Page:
How did we pull off this rearrangement of the very foundations of our day? We used a piece of European technology whose modern mass production was invented in Connecticut and Massachusetts—the inexpensive watch. We kept track of our time in hours and minutes measured by our pocket watch and learned to show up promptly at nine am for work and at eight pm for a late dinner engagement. In 1883, when railroads could no longer stand the confusion of hundreds of disjoined local times, they divided America into four time zones and presented the dithering government with a fait accompli. Those zones allowed us to have our own local noon when the sun reached its peak in the sky and our own local midnight when the darkness was at its height. Those zones also allowed us to synchronize our watches by a linked system of minutes and hours. Railroads and the telegraph pulled off a fundamental change in the hidden structure that patterns our thinking and lays out our day. Railroads and the telegraph pulled off a fundamental change in our scaffold of habit. But more on the scaffold of habit in a few minutes.

All of that was in the future in the panic of 1837. But only the visionaries saw it. Only the speculators nurtured these mad dreams. Which brings us back to Mr. Kondratiev. Peaking technology did not bring the Panic of 1837. But the Panic of 1837 was followed twenty years later by yet another crash blamed on overenthusiasm for railways and canals, the Panic of 1857. American Henry Carey Baird complained that, “our railroad system has cost more than $1,000,000 and has brought ruin upon nearly everyone connected with it, the nation included.” His gloom was misplaced. The world was yet to see just how gigantic the fortunes amassed in the railroad business could become. A mere thirteen years later, railroads would build the fortunes of fabled magnates like rail-maker and former railroad executive Andrew Carnegie, railway consolidator J.P. Morgan, and railway owner Commodore Vanderbilt. These men garnered some of the biggest treasure heaps ever piled up by human beings. And they pulled their profits from the creation of a transportation system that would knit together a continent. A transportation system that would give humans new comforts and new powers. A transportation system that was blamed for one bubble after another. A transportation system that exceeded even the wildest speculators’ dreams.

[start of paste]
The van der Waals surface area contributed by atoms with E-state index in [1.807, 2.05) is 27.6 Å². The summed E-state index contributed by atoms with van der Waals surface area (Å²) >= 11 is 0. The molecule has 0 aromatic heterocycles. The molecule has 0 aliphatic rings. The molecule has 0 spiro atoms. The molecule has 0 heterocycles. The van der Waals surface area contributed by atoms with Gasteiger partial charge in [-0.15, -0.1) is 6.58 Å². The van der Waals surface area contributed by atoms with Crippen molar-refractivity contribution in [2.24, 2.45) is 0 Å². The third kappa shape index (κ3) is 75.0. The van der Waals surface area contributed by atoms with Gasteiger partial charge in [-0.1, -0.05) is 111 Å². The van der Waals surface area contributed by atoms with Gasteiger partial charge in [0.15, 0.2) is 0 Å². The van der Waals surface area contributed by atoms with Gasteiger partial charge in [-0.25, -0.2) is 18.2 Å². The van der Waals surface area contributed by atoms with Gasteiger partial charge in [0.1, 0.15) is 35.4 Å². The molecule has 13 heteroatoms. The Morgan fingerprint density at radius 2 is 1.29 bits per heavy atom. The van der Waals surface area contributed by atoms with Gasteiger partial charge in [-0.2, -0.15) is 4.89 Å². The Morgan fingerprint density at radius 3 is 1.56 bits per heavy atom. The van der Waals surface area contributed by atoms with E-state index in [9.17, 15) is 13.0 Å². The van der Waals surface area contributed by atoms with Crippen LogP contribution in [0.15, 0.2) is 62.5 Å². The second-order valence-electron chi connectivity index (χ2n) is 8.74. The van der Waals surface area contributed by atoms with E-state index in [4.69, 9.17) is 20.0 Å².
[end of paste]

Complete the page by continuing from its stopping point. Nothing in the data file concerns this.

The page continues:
Excerpted from The Genius of the Beast by Howard Bloom. Copyright © Howard Bloom, 2011. All rights reserved.

Howard Bloom has been called “next in a lineage of seminal thinkers that includes Newton, Darwin, Einstein, [and] Freud” by Britain’s Channel4 TV, “the next Stephen Hawking” by Gear Magazine, and “The Buckminster Fuller and Arthur C. Clarke of the new millennium” by Buckminster Fuller’s archivist. Bloom is the author of The Lucifer Principle: A Scientific Expedition Into the Forces of History (“mesmerizing” – The Washington Post), Global Brain: The Evolution of Mass Mind from the Big Bang to the 21st Century (“reassuring and sobering” – The New Yorker), The Genius of the Beast: A Radical Re-Vision of Capitalism (“Impressive, stimulating, and tremendously enjoyable.” James Fallows, National Correspondent, The Atlantic), The God Problem: How A Godless Cosmos Creates (“Bloom’s argument will rock your world.” Barbara Ehrenreich), How I Accidentally Started the Sixties (“a monumental, epic, glorious literary achievement.” Timothy Leary), and The Muhammad Code: How a Desert Prophet Gave You ISIS, al Qaeda, and Boko Haram – or How Muhammad Invented Jihad (“a terrifying book… the best book I’ve read on Islam,” David Swindle, PJ Media).